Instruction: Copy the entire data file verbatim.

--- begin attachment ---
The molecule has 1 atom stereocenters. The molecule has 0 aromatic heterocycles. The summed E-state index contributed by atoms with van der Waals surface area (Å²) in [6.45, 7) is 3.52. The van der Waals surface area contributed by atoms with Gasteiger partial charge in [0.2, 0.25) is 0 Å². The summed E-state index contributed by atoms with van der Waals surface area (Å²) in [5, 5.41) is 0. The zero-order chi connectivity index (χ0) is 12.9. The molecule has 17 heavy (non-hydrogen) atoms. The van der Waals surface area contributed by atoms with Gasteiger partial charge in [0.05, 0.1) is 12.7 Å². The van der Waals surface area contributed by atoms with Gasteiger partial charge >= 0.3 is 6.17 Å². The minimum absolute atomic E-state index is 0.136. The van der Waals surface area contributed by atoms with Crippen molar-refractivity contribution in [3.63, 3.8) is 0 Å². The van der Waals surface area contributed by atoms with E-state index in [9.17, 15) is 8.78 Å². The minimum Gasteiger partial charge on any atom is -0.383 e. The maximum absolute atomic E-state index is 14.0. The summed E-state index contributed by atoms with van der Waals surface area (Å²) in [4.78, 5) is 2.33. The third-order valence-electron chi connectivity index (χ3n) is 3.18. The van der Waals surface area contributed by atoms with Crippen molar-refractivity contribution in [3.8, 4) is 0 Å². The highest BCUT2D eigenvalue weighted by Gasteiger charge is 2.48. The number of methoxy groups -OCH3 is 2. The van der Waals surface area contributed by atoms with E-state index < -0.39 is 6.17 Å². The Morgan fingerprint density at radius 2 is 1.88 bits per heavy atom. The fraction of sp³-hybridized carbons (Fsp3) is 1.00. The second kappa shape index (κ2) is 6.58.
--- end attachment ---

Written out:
The molecule has 1 atom stereocenters. The molecule has 0 aromatic heterocycles. The summed E-state index contributed by atoms with van der Waals surface area (Å²) in [6.45, 7) is 3.52. The van der Waals surface area contributed by atoms with Gasteiger partial charge in [0.2, 0.25) is 0 Å². The summed E-state index contributed by atoms with van der Waals surface area (Å²) in [5, 5.41) is 0. The zero-order chi connectivity index (χ0) is 12.9. The molecule has 17 heavy (non-hydrogen) atoms. The van der Waals surface area contributed by atoms with Gasteiger partial charge in [0.05, 0.1) is 12.7 Å². The van der Waals surface area contributed by atoms with Gasteiger partial charge >= 0.3 is 6.17 Å². The minimum absolute atomic E-state index is 0.136. The van der Waals surface area contributed by atoms with Crippen molar-refractivity contribution in [3.63, 3.8) is 0 Å². The van der Waals surface area contributed by atoms with E-state index in [9.17, 15) is 8.78 Å². The minimum Gasteiger partial charge on any atom is -0.383 e. The maximum absolute atomic E-state index is 14.0. The summed E-state index contributed by atoms with van der Waals surface area (Å²) in [4.78, 5) is 2.33. The third-order valence-electron chi connectivity index (χ3n) is 3.18. The van der Waals surface area contributed by atoms with Crippen molar-refractivity contribution in [3.8, 4) is 0 Å². The highest BCUT2D eigenvalue weighted by Gasteiger charge is 2.48. The number of methoxy groups -OCH3 is 2. The van der Waals surface area contributed by atoms with E-state index < -0.39 is 6.17 Å². The Morgan fingerprint density at radius 2 is 1.88 bits per heavy atom. The fraction of sp³-hybridized carbons (Fsp3) is 1.00. The second kappa shape index (κ2) is 6.58.